Tag Archives: Social Welfare
Next week on Facebook I intend to write about the Nanny State and while use of the term ‘Nanny State’ may be new in 1898 Woodrow Wilson was to write in his book The State; Elements of Historical and Practical Politics, No student of history can wisely censure those who protest against state paternalism.
Next Wednesday’s article is an op-ed in The New York Times titled “Three Cheers for the Nanny State”, that dismisses principled concerns about paternalism and presents arguments in favour of it¹. Read more of this post
This week on Facebook: I used to blog a lot on a now defunct site called My Telegraph, as did a chap who I think called himself Atrium. Eventually Atrium disappeared in a fit of pique, I think it was because he had such little response to his many cri de coeur regarding his opinions. Observing Atrium was a salutary lesson that taught me a lot about blogging and I think I understand why he left My Telegraph in such a huff. It was (at least in a large part) an ‘age’ thing, Atrium was most probably in my peer group, retired and clearly with a lot of time to spend on the social media. He had forgotten that as a younger man, when in a job and less time on his hands, any talk of putting the world to rights was invariably euphemistic and tempered by a blind faith that the democracy of our public administration lay in hands of the electorate.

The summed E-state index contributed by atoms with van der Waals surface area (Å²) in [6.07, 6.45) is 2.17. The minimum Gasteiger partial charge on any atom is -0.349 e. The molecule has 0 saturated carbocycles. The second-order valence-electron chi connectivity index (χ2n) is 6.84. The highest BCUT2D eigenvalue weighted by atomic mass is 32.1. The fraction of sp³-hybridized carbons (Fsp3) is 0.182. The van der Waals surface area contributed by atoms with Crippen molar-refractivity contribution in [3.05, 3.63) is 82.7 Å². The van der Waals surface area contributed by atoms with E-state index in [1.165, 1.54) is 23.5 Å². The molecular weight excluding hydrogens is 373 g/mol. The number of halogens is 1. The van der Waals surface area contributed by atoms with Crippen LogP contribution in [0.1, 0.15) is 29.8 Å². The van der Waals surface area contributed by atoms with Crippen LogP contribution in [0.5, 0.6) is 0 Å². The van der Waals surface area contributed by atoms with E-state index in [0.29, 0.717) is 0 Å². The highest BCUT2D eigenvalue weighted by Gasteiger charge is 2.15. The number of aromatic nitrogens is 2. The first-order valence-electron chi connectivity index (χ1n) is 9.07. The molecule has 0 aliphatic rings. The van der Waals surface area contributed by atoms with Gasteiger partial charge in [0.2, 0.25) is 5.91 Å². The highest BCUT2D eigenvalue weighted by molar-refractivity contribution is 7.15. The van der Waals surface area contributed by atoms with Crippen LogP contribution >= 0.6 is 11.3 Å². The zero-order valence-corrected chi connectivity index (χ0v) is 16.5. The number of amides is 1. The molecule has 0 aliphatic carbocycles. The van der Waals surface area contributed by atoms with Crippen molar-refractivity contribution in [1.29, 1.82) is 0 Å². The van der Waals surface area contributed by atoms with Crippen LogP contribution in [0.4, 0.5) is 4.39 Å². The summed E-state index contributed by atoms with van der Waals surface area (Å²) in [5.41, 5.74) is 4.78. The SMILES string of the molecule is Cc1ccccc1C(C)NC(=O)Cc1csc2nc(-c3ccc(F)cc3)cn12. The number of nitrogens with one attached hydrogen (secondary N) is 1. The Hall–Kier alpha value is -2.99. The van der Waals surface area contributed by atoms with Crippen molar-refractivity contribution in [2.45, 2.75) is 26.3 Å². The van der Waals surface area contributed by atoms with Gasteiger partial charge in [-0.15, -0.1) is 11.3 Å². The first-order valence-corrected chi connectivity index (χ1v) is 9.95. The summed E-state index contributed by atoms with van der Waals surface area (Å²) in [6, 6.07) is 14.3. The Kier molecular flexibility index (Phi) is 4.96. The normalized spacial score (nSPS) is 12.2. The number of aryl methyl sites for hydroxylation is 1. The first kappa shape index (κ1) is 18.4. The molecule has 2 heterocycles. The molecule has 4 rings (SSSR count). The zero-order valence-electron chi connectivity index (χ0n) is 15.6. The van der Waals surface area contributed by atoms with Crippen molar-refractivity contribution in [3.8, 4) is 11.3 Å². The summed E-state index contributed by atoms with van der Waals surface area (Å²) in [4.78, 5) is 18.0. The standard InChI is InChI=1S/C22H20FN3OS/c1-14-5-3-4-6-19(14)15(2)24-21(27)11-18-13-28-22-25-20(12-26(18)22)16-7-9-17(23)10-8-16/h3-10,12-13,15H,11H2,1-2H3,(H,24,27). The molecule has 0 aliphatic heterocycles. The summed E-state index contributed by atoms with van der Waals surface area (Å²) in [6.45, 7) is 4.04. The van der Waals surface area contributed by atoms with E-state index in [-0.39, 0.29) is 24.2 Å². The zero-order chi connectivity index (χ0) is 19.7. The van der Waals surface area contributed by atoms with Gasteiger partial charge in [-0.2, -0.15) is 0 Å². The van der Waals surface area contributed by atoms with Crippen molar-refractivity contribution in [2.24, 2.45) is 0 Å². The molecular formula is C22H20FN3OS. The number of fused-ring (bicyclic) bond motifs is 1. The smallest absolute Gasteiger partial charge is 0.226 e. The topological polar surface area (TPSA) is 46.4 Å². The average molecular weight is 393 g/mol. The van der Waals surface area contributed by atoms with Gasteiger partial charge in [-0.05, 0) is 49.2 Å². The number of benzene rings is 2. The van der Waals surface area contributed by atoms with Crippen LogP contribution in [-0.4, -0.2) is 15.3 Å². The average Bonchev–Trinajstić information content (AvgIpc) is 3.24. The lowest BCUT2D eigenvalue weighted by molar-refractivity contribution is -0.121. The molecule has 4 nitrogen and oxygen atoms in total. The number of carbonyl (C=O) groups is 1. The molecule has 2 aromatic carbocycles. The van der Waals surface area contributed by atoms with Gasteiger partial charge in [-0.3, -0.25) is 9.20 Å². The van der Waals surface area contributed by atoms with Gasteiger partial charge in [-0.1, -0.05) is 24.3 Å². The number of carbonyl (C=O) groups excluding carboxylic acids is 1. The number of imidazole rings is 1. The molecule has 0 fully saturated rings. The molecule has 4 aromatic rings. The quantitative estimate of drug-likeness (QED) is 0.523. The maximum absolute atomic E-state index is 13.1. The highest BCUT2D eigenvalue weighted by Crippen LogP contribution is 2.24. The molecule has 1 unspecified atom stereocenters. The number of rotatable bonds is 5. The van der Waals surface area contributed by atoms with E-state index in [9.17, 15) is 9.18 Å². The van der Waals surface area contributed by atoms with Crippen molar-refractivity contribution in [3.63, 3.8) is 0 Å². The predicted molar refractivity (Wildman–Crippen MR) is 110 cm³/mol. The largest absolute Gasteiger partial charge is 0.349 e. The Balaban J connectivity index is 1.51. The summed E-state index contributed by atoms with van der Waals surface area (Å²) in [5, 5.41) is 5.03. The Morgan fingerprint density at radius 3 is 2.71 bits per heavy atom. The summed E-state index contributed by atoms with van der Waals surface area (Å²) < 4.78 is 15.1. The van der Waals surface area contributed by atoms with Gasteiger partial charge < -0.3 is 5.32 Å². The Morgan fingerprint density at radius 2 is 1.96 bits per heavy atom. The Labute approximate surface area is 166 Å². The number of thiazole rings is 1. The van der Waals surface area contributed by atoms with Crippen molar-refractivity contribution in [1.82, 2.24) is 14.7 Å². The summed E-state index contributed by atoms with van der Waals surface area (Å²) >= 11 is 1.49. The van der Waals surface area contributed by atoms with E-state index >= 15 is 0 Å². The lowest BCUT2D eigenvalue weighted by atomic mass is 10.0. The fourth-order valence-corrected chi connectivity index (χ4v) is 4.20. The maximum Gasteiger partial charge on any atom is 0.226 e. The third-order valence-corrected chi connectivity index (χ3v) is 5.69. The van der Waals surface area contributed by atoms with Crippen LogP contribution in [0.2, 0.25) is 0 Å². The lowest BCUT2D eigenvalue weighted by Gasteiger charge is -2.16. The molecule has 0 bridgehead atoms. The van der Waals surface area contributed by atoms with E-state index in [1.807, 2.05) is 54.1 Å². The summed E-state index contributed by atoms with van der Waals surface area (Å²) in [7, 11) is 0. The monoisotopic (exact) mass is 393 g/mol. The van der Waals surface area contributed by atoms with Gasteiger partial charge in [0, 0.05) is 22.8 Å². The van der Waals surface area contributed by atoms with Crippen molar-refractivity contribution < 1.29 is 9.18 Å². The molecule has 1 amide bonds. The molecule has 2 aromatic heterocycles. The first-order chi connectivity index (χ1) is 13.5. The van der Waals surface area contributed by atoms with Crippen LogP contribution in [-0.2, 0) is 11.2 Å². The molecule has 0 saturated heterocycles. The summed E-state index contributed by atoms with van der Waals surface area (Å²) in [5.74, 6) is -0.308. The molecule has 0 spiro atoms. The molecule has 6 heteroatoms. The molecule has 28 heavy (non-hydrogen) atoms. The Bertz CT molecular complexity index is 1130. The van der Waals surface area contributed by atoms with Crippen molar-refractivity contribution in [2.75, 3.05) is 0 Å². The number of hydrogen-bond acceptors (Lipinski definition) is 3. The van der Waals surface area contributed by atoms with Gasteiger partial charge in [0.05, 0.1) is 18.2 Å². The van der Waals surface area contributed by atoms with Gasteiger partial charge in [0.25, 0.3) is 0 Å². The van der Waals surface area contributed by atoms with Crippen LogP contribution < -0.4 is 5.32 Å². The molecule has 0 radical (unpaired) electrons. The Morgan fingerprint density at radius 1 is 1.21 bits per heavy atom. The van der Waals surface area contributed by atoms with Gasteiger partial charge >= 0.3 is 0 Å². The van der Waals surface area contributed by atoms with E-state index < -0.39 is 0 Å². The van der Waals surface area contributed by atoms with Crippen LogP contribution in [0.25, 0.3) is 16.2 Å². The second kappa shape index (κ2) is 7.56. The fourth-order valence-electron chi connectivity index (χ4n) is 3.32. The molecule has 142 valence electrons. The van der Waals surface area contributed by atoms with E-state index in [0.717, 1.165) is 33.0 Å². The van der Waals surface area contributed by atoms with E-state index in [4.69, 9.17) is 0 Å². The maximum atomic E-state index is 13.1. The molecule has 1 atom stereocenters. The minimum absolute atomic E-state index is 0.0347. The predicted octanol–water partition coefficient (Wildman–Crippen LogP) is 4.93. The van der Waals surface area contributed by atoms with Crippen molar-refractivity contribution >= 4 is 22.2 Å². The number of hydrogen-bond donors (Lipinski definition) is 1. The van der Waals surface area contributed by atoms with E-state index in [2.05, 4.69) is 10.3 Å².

My piquancy (I would hope) is not only tempered by an ever increasing understanding of the social media but also by the limitations to my curmudgeonliness. However, a recent article in MoneyWeek with the title ‘A Credit Score That Judges Your Politics’ (see Monday’s article) caused me to have an Atrium moment, a cri de coeur if you will. Imagine a world where many of your daily activities were constantly monitored and evaluated: what you buy at the shops and online; where you are at any given time; who your friends are and how you interact with them; how many hours you spend watching content or playing video games; and what bills and taxes you pay—or not (see Tuesday’s article). Think of the world that you are already living in!